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Pakistan entered the Champions Trophy tournament ranked 8th in the world. They had rightfully earned that position after a woeful performance in limited overs since the 2015 World Cup. Low in confidence in their opening fixture on June 4th, Pakistan was outplayed by a dominant Indian side as we witnessed a mammoth loss of 124 runs. It was expected, but the margin by which we lost reaffirmed Pakistan cricket’s dire state, and was perhaps, a wake-up call for the players and the team management.
The only positive from the India defeat was the elimination of Wahab Riaz and Ahmed Shehzad from subsequent matches. Though no one expected a couple of changes to turn things around for Pakistan, miraculously enough, it instilled in them an energy that ultimately took them all the way. The inclusion of suave opening batsman, Fakhar Zaman, and leg -spinner, Shadab Khan, lifted the team spirit in the next game against South Africa.
Pakistan bowled their heart out, but chasing any half-decent total is not our strong suit. Although Pakistan was comfortably placed when the rain interrupted play, we all knew that we were one ball away from the infamous collapse. The game was decided per the D/L/S method, and Pakistan won by a narrow margin, upsetting the no.1 team in the world.
The mercurial Sri Lankan team was next up. The bowling had grown in confidence since the South Africa game, but this time the batting collapse came back to haunt us. Had it not been for the fantastic 74-run stand between Sarfraz and Amir and the missed opportunities that the Sri Lankans slipped, our team would have been on the next flight out of Heathrow. Somehow, Pakistan toiled their way to victory, though it wasn’t a smooth sailing.
This result confirmed Pakistan’s semi-final against the tournament favorites, and the only undefeated side thus far, England. England had been ruthless and comprehensively defeated every opposition team before the semi-final, including the world champions Australia. Pakistan, against all odds, produced the performance that we had all waited so long for.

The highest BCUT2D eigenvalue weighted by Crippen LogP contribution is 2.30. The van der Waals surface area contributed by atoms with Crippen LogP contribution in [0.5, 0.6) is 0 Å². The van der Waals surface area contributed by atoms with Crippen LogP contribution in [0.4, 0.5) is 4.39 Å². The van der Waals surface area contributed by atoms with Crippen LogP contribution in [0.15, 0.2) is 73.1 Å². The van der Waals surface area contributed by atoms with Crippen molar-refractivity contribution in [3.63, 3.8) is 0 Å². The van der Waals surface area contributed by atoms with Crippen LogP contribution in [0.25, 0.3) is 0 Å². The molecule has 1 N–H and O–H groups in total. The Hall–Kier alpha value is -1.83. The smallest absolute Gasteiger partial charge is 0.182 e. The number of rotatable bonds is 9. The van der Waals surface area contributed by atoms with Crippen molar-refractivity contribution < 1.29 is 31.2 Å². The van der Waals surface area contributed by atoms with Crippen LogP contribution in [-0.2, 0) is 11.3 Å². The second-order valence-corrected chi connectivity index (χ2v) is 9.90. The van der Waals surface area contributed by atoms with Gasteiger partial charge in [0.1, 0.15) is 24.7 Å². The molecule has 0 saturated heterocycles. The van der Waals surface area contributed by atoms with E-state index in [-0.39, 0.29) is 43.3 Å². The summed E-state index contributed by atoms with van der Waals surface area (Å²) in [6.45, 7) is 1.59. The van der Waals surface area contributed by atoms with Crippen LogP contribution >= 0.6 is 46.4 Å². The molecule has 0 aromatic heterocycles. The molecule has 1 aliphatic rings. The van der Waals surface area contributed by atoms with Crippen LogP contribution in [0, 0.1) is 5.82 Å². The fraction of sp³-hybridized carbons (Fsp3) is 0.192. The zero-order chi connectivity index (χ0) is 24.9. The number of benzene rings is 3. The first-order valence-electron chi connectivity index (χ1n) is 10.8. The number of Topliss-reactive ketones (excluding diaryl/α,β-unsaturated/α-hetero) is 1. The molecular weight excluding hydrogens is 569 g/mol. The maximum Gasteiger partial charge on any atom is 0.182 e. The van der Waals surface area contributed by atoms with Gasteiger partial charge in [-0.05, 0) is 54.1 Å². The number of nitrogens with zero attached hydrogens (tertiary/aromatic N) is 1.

Pakistan bowling showed up and dismissed the English team for just 211. And the batting easily chased it down with 8 wickets and 77 balls to spare. This performance denied logic, predictions, and expectations. The entire nation could dream of glory. We were one step away from becoming champions. London was calling.
Pakistan arrived at the Oval on Sunday to take on India, one more time. Given our poor record against India over the last few years, few expected us to bring down the strongest batting line up in the world. It had been over three years that Shahid Afridi hit two consecutive sixes off Ravichandran Ashwin to seal a memorable victory in the Asia Cup against India. However, the string of victories in the Champions Trophy had brought the nation together to believe that India could be trounced.
Fortunately, Pakistan’s best was yet to come in the tournament. They had turned it around against top sides coming into the final, so we had every reason to believe that they could do it against India too. I woke up in Washington DC at 5 am to witness this clash. Donning my green jersey, tears in eyes, I rooted for Pakistan to bring the trophy home. 7 hours later, the men in green did it. Pakistan crushed India by 180 runs, the largest win in the history of ICC finals, to become champions of the world.
Every night for the last two weeks, I read the analysis and predictions of cricket experts. Almost everyone was surprised by each subsequent Pakistan victory. They all appreciated the performance but ruled out Pakistan’s chances to progress further in the tournament. Every night, I went to bed with a smirk, knowing that this young Pakistan team had a fire, a passion, a comeback that only the gut feeling of a Pakistani fan can predict. And boy, much to the delight of the nation, I was proved right.